The tarsier’s brain is different from other primates in terms of the arrangement of the connections between the two eyes and the lateral geniculate nucleus, which is the main region of the thalamus that receives visual information. The sequence of cellular layers receiving information from the ipsilateral (same side of the head) and contralateral (opposite side of the head) eyes in the lateral geniculate nucleus distinguishes tarsiers from lemurs, lorises, and monkeys, which are all similar in this respect. Some neuroscientists suggested that “this apparent difference distinguishes tarsiers from all other primates, reinforcing the view that they arose in an early, independent line of primate evolution.” Tarsiers are the only extant entirely carnivorous primates: they are primarily insectivorous, and catch insects by jumping at them. They are also known to prey on birds, snakes, lizards, and bats. As they jump from tree to tree, tarsiers can even catch birds in motion.

All tarsier species are nocturnal in their habits, but like many nocturnal organisms, some individuals may show more or less activity during the daytime. Gestation takes about six months, and tarsiers give birth to single offspring. Young tarsiers are born furred, and with open eyes, and are able to climb within a day of birth. They reach sexual maturity by the end of their second year. Sociality and mating system varies, with tarsiers from Sulawesi living in small family groups, while Philippine and western tarsiers are reported to sleep and forage alone.

Tarsiers tend to be extremely shy animals and have never formed successful breeding colonies in captivity. This may be partly due to their special feeding requirements. However, a sanctuary near the town of Corella, on the Philippine island of Bohol, is having some success restoring tarsier populations. The Philippines Tarsier Foundation (PTFI) has developed a large, semiwild enclosure known as the Tarsier Research and Development Center. Carlito Pizarras, also known as the “Tarsier man” founded this sanctuary where visitors can watch tarsiers up close in the wild (naturally without touching them). The trees in the sanctuary are populated with nocturnal insects that make up the tarsier’s diet.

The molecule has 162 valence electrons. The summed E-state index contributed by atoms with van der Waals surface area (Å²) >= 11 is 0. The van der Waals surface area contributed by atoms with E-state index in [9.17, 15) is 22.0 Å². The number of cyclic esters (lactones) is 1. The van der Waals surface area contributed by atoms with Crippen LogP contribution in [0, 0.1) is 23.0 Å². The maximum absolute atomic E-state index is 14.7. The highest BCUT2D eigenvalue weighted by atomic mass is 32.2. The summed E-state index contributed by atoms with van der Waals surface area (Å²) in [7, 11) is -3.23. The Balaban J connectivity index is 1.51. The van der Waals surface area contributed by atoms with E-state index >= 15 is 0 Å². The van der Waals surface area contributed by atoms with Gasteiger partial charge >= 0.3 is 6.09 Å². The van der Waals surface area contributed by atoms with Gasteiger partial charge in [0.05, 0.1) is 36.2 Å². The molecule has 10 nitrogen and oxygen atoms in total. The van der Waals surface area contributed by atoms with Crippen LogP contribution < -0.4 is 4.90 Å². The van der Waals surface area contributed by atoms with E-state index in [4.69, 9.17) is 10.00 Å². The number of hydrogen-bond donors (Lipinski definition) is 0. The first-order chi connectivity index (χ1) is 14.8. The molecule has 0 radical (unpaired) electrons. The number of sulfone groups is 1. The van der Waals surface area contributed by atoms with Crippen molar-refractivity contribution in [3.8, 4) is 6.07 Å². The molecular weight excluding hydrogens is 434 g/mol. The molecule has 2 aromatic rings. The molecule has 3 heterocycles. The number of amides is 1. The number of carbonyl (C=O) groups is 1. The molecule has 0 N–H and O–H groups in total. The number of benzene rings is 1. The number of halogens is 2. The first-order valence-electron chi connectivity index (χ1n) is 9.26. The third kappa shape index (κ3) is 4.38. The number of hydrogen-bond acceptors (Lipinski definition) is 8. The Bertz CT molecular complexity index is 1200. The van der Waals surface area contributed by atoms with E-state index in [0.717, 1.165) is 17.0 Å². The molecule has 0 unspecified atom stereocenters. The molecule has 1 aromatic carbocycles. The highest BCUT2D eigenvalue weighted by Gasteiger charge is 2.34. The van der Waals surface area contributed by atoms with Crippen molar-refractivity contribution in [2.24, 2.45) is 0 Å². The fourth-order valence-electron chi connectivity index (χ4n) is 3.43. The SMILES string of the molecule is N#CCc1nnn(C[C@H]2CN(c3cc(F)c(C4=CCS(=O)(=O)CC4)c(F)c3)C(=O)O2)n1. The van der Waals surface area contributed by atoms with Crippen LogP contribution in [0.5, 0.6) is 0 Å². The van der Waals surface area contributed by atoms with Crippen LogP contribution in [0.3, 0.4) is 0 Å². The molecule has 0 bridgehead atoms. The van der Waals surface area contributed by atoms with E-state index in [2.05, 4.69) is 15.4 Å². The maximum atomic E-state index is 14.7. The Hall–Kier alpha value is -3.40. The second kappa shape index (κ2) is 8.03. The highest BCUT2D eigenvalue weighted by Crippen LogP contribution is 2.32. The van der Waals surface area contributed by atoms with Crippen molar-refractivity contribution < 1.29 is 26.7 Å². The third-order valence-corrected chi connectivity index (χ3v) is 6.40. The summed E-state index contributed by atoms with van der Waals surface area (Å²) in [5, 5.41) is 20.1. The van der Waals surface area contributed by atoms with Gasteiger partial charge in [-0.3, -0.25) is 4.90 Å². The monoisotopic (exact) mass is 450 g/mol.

The 2008-described Siau Island tarsier is regarded as Critically Endangered and was listed among The World’s 25 Most Endangered Primates by Conservation International and the IUCN/SCC Primate Specialist Group in 2008. The Malaysian government protects tarsiers by listing them in the Totally Protected Animals of Sarawak, the Malaysian state in Borneo where they are commonly found. As the Tarsiers are nocturnal they are pretty much asleep or nearly so when you visit. The attendants at the sanctuary spend all day making sure that tourists don’t poke the animals, use flash photography, shake their tree or try to handle them. The attendants are also not sure how secure the population of Tarsiers is on Bohol and indicated that nobody knows how many there are in the wild!

After our Tarsier trip and visit to the ‘Chocolate hills another excursion on Bohol is to spend the day checking some of the local caves followed by an 8 km walk up a river gorge (actually mostly in the river) to a waterfall. With the Thymers we sallied forth on Jeepney and after our spelunking exercise (and avoiding the annoyed bats) we clumped upriver and did the bombing thing off the rocks.

Chocolate Hills. Apparently they go brown in the dry season.

River pictures from the Thyme.

Thyme, hull down.

From Tagbilaran to the south of Siquijor and San Juan is 45 miles and an open anchorage, off the reef sheltered by the island from the prevailing north-easterlies. We anchored here with Thyme almost on top (well about 400 metres away) of a steel shipwreck in about 5 metres of water. Some of the locals here have a dive barge and are happily attempting to remove said wreck in pieces, raising sections of about a tonne at a time and selling it for scrap. They were more than happy to have us watch and let us use their hookah (surface supply air) which was really just a compressor (no filters) with little, long, plastic tubes you stick in your mouth, positive pressure here so sort of breathe with your mouth open letting the air keep water out! The barge is equipped with lifting tackle and ‘Broco’ (cutting-burning gear), so after burning off a wreck piece they lift it up under their barge then float/drag it ashore and haul it to the scrap man; 17 pesos/kilo! Siquijor is also renowned for its ‘healers’ so we went to visit the local faith healers to see if one of them could help us out (probably not enough faith here really). Afterwards we were dragged by one the locals into his developing butterfly sanctuary, ah well spread the love around and all, he was very happy to have some visitors and it didn’t cost much.

That wreck getting smaller. Thyme pictures.

The Gadfly, full rig.